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Judge agrees to hearing in LI son's bid for new murder trial
By FRANK ELTMAN
Associated Press Writer
May 19, 2004, 5:46 PM EDT
RIVERHEAD, N.Y. -- A Long Island man in prison for the 1988 murders of his parents won a court victory on Wednesday when a Suffolk County Court judge said he will schedule a hearing on whether there is sufficient cause to order a new trial.
Attorneys initially filed papers last fall seeking a new trial for Martin Tankleff, who was 17 years old when his parents were found slain in their home in Belle Terre, a well-to-do neighborhood on Long Island's north shore.
Tankleff was convicted of murder after a high-profile trial in 1990 and is serving 50 years to life at the Great Meadow correctional facility in upstate Comstock.
His mother, Arlene Tankleff, was found bludgeoned to death in her bedroom; her husband, Seymour Tankleff, was viciously stabbed and left to die in his study.
Martin Tankleff said he discovered the bodies and called 911. Police and prosecutors claimed he killed his parents because he was angry over a variety of slights, including being made to drive a "crummy old Lincoln."
His attorneys contend they have evidence from a new witness who acknowledged he drove two men to the Tankleff house on the night of the slayings. The witness, Glenn Harris, said that he also drove the men away from the home and that he later saw one of the pair, Peter Kent, burn his clothes, according to the papers, filed in Suffolk County Court in Riverhead.
Another witness said the second man, Joseph Creedon, confessed that he was involved in the killings, the court papers said. Creedon and Kent have denied any involvement.
Harris initially said he would not testify without immunity, but when he recently dropped that stipulation, prosecutors consented to hear what he has to say at the upcoming hearing.
In his decision ordering a hearing, Judge Stephen Braslow noted that "while there were inconsistencies" in affidavits submitted by the defense team, "the possibility that these individuals may have been at the Tankleff house at the time the murders were committed should be explored in a hearing."
Braslow will meet with prosecutors and defense attorneys on Friday to set a date for the hearing, which is not expected until July.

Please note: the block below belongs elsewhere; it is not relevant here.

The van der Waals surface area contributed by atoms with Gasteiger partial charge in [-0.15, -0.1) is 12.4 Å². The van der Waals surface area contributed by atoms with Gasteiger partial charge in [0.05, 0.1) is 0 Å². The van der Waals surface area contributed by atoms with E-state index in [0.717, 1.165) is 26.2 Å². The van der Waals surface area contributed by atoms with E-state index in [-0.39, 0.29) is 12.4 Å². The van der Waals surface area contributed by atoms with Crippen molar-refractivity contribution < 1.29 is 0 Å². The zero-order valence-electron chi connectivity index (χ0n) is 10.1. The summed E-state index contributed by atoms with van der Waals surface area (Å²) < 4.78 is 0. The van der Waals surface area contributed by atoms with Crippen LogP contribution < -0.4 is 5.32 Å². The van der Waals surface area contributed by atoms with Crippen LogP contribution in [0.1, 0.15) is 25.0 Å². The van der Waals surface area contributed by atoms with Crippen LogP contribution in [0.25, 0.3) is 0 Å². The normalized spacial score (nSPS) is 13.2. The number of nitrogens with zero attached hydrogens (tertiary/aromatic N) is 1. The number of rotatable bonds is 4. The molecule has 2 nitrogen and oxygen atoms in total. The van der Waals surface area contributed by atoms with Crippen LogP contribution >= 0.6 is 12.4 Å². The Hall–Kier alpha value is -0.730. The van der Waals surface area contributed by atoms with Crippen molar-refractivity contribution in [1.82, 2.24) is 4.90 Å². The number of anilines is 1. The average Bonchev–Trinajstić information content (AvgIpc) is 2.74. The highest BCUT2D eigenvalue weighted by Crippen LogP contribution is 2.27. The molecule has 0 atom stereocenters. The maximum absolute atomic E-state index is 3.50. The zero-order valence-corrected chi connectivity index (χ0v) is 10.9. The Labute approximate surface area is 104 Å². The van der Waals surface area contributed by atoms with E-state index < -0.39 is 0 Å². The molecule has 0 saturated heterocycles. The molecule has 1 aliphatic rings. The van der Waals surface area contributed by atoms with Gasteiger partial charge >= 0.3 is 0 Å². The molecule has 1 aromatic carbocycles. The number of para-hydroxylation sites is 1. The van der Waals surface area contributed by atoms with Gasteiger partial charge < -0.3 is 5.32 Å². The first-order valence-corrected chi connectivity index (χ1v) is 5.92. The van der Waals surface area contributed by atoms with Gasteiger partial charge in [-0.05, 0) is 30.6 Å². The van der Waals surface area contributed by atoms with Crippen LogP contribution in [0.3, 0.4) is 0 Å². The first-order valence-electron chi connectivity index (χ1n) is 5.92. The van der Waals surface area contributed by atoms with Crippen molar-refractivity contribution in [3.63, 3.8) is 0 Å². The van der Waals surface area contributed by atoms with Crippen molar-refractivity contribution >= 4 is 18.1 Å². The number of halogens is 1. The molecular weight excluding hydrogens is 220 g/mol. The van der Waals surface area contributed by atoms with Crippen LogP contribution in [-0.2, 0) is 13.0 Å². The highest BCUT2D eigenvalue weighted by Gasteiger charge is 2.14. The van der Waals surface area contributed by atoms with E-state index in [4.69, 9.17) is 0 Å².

Defense attorney Bruce Barket said the news "continues to be good for Marty."
"We're looking forward to the hearing and are confident that once all the evidence is presented he'll be exonerated," Barket said.
Barket predicted that prosecutors may opt to not retry his client once the judge hears that evidence.
Assistant District Attorney Leonard Lato would not predict what his office would do after the hearing. "It depends on what happens," Lato said. "If he loses, we don't even have to worry about it. If he wins, it depends on how compelling a case they make."
Tankleff initially made a statement to police claiming responsibility for the killings. Although he later recanted, it remained the most damning evidence against him.
Tankleff's attorneys also claim their client was lied to and browbeaten by detectives who never properly read him his rights. Police falsely told Tankleff his father had awakened from a coma and named him as the killer, the filing said.
Tankleff's attorneys also contend that investigators failed to investigate Seymour Tankleff's estranged business partner: The two men were the only people left in the house after a late-night poker game that ended just hours before the bodies were discovered.
Tankleff, who has already lost numerous appeals, is backed by about 20 relatives who say they believe he is innocent. His supporters have posted a Web site announcing the latest developments in the case and urging readers to speak out in his defense.
Copyright © 2004, The Associated Press